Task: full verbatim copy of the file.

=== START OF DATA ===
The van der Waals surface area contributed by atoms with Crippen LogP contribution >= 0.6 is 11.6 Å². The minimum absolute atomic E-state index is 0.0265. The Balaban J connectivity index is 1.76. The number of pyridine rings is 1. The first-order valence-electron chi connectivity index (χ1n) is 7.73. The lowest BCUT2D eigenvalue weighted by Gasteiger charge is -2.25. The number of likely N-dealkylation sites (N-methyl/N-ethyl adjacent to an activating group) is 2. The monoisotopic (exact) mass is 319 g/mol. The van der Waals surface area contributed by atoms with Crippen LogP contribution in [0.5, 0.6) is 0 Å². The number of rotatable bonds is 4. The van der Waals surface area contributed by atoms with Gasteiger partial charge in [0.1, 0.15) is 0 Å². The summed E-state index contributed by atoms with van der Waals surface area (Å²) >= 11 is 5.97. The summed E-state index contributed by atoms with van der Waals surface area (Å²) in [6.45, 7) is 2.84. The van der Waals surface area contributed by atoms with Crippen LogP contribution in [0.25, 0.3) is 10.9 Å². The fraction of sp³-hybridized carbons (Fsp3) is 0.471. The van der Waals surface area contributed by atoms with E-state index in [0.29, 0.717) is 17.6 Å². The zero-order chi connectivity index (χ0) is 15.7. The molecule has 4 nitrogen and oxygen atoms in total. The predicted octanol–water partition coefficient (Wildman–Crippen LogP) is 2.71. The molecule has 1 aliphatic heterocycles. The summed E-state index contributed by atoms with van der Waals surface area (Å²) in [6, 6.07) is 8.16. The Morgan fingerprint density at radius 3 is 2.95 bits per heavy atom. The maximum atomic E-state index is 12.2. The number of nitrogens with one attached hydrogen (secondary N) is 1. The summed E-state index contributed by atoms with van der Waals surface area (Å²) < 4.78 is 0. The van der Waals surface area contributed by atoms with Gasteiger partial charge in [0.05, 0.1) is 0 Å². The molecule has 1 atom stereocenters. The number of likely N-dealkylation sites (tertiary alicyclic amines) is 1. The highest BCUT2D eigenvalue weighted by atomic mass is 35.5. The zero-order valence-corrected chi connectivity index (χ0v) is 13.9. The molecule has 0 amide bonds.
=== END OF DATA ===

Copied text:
The van der Waals surface area contributed by atoms with Crippen LogP contribution >= 0.6 is 11.6 Å². The minimum absolute atomic E-state index is 0.0265. The Balaban J connectivity index is 1.76. The number of pyridine rings is 1. The first-order valence-electron chi connectivity index (χ1n) is 7.73. The lowest BCUT2D eigenvalue weighted by Gasteiger charge is -2.25. The number of likely N-dealkylation sites (N-methyl/N-ethyl adjacent to an activating group) is 2. The monoisotopic (exact) mass is 319 g/mol. The van der Waals surface area contributed by atoms with Crippen LogP contribution in [0.5, 0.6) is 0 Å². The number of rotatable bonds is 4. The van der Waals surface area contributed by atoms with Gasteiger partial charge in [0.1, 0.15) is 0 Å². The summed E-state index contributed by atoms with van der Waals surface area (Å²) >= 11 is 5.97. The summed E-state index contributed by atoms with van der Waals surface area (Å²) in [6.45, 7) is 2.84. The van der Waals surface area contributed by atoms with Crippen LogP contribution in [0.25, 0.3) is 10.9 Å². The fraction of sp³-hybridized carbons (Fsp3) is 0.471. The van der Waals surface area contributed by atoms with E-state index in [0.29, 0.717) is 17.6 Å². The zero-order chi connectivity index (χ0) is 15.7. The molecule has 4 nitrogen and oxygen atoms in total. The predicted octanol–water partition coefficient (Wildman–Crippen LogP) is 2.71. The molecule has 1 aliphatic heterocycles. The summed E-state index contributed by atoms with van der Waals surface area (Å²) in [6, 6.07) is 8.16. The Morgan fingerprint density at radius 3 is 2.95 bits per heavy atom. The maximum atomic E-state index is 12.2. The number of nitrogens with one attached hydrogen (secondary N) is 1. The summed E-state index contributed by atoms with van der Waals surface area (Å²) < 4.78 is 0. The van der Waals surface area contributed by atoms with Gasteiger partial charge in [0.05, 0.1) is 0 Å². The molecule has 1 atom stereocenters. The number of likely N-dealkylation sites (tertiary alicyclic amines) is 1. The highest BCUT2D eigenvalue weighted by atomic mass is 35.5. The zero-order valence-corrected chi connectivity index (χ0v) is 13.9. The molecule has 0 amide bonds.